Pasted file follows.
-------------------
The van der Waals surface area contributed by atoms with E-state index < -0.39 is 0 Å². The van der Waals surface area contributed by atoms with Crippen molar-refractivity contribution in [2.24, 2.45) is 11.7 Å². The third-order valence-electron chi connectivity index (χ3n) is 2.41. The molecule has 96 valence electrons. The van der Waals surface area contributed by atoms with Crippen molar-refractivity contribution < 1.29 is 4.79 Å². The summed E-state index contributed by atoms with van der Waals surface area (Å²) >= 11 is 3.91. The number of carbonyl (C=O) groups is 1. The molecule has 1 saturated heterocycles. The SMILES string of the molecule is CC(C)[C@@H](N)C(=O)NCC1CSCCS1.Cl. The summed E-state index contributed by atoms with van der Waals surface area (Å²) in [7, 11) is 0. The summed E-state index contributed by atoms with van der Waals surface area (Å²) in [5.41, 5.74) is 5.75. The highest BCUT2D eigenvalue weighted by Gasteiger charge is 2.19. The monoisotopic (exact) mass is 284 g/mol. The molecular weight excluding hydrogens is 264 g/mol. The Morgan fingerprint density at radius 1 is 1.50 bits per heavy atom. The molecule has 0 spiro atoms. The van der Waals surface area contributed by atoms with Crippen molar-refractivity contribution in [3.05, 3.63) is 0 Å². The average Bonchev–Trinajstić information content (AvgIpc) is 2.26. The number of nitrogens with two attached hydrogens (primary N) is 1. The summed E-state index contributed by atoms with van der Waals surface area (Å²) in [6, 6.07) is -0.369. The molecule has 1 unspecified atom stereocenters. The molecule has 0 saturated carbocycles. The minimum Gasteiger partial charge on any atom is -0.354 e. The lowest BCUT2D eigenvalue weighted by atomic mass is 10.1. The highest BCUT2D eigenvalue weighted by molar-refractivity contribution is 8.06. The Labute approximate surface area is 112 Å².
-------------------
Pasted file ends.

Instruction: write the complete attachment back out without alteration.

The van der Waals surface area contributed by atoms with E-state index < -0.39 is 0 Å². The van der Waals surface area contributed by atoms with Crippen molar-refractivity contribution in [2.24, 2.45) is 11.7 Å². The third-order valence-electron chi connectivity index (χ3n) is 2.41. The molecule has 96 valence electrons. The van der Waals surface area contributed by atoms with Crippen molar-refractivity contribution < 1.29 is 4.79 Å². The summed E-state index contributed by atoms with van der Waals surface area (Å²) >= 11 is 3.91. The number of carbonyl (C=O) groups is 1. The molecule has 1 saturated heterocycles. The SMILES string of the molecule is CC(C)[C@@H](N)C(=O)NCC1CSCCS1.Cl. The summed E-state index contributed by atoms with van der Waals surface area (Å²) in [7, 11) is 0. The summed E-state index contributed by atoms with van der Waals surface area (Å²) in [5.41, 5.74) is 5.75. The highest BCUT2D eigenvalue weighted by Gasteiger charge is 2.19. The monoisotopic (exact) mass is 284 g/mol. The molecular weight excluding hydrogens is 264 g/mol. The Morgan fingerprint density at radius 1 is 1.50 bits per heavy atom. The molecule has 0 spiro atoms. The van der Waals surface area contributed by atoms with Crippen molar-refractivity contribution in [3.05, 3.63) is 0 Å². The average Bonchev–Trinajstić information content (AvgIpc) is 2.26. The number of nitrogens with two attached hydrogens (primary N) is 1. The summed E-state index contributed by atoms with van der Waals surface area (Å²) in [6, 6.07) is -0.369. The molecule has 1 unspecified atom stereocenters. The molecule has 0 saturated carbocycles. The minimum Gasteiger partial charge on any atom is -0.354 e. The lowest BCUT2D eigenvalue weighted by atomic mass is 10.1. The highest BCUT2D eigenvalue weighted by molar-refractivity contribution is 8.06. The Labute approximate surface area is 112 Å².